It’s important to understand this: if anyone is promising you quick riches by investing in a specific stock, be wary as volatility can cause you to lose your entire investments.
Don’t Let Your Budget Stop You
When it comes to your budget, don’t get discouraged if you don’t have a big sum to invest at the moment. Sometimes you can start investing with as little as $100 through an online brokerage account in individual stocks.
Find good and steady companies that have a share price that you can afford and dip your toes in the wonders of your first investment.
Just to be on the safe side, if you are a beginner, it’s best to start out small and grow from there while gathering more experience and knowledge along the way.
Read our list of micro-investing apps that enable you to buy your favorite stocks for $1.
Consider Your Future Perspective
Investing in the stock market is a long-term commitment or at least that’s how it should be. When you look at your investment strategy from this perspective you no longer get affected by the market’s fluctuations. Why? Because in the long-term the historical charts state you’ll most probably have an average return of 10% per year. That is besides the occasional price increase that might bring you a nicer and juicer profit when you decide to sell some of your stocks while at their peak moment.
In the end, keep in mind that the best way to understand stocks and investments is to start with research and work your way up with your first small investments.
You’ll grow and you’ll learn together with your investments while making money for a more comfortable life. To help you on your journey, check out our article on tracking your investments to make sure you stay on top and in control of your investment situation.
Is investing in stocks good for beginners?
Investing in stocks is great for beginners because you don’t need any previous experience. However, if you want to invest in stocks, you should first learn how to read financial statements. If you do not understand what the numbers mean, then you may lose money when investing in stocks. For most newbie stock investors, it’s best to focus on mutual funds which include index funds and ETFs.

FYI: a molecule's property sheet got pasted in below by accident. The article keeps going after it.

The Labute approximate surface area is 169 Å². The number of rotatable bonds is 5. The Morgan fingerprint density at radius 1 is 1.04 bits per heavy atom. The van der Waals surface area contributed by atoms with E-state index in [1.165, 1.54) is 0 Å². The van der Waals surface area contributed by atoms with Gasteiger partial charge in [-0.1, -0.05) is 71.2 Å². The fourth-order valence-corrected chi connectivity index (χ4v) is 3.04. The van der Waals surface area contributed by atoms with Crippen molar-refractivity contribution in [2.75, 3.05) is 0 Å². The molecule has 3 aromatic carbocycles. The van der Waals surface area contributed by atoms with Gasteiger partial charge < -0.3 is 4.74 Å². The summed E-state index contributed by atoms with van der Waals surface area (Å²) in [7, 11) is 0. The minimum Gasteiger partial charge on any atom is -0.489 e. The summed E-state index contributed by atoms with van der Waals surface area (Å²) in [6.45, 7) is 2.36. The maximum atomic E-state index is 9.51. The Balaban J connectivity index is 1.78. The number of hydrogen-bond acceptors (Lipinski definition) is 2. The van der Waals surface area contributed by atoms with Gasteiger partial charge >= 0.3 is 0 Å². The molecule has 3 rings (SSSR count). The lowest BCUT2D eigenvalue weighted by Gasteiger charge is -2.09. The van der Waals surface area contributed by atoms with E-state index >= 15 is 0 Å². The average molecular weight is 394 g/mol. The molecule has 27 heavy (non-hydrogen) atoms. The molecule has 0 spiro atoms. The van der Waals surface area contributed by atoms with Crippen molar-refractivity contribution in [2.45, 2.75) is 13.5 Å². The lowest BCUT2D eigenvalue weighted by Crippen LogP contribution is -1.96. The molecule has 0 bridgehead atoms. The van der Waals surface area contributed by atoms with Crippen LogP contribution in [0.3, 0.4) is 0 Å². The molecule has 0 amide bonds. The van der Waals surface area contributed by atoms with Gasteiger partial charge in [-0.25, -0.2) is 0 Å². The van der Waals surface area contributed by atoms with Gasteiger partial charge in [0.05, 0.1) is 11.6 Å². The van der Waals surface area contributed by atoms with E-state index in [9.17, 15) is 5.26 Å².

Should I invest in stocks or index funds?
Warren Buffett said it best that individual stock picking is not for everyone. His advice for the average person is to think like a long-term investor and choose a simpler strategy. Buffet says “invest in low-cost index funds.”
What’s the difference between self-directed investing and managed investing?
Self-directed investing means that you invest your money yourself. Managed Investing means that someone else invests your money for you. The main difference is that when you do it yourself, you need to be careful about how much risk you take. If you want to invest in stocks, bonds, mutual funds, ETFs, etc., you should consider hiring a financial advisor who has experience in these types of investments.
How much do I need to start investing in stocks?
The answer depends on how much money you want to invest in stocks, and what kind of investment you want to make. With many different types of online brokerages available, you have options to invest as little as $1.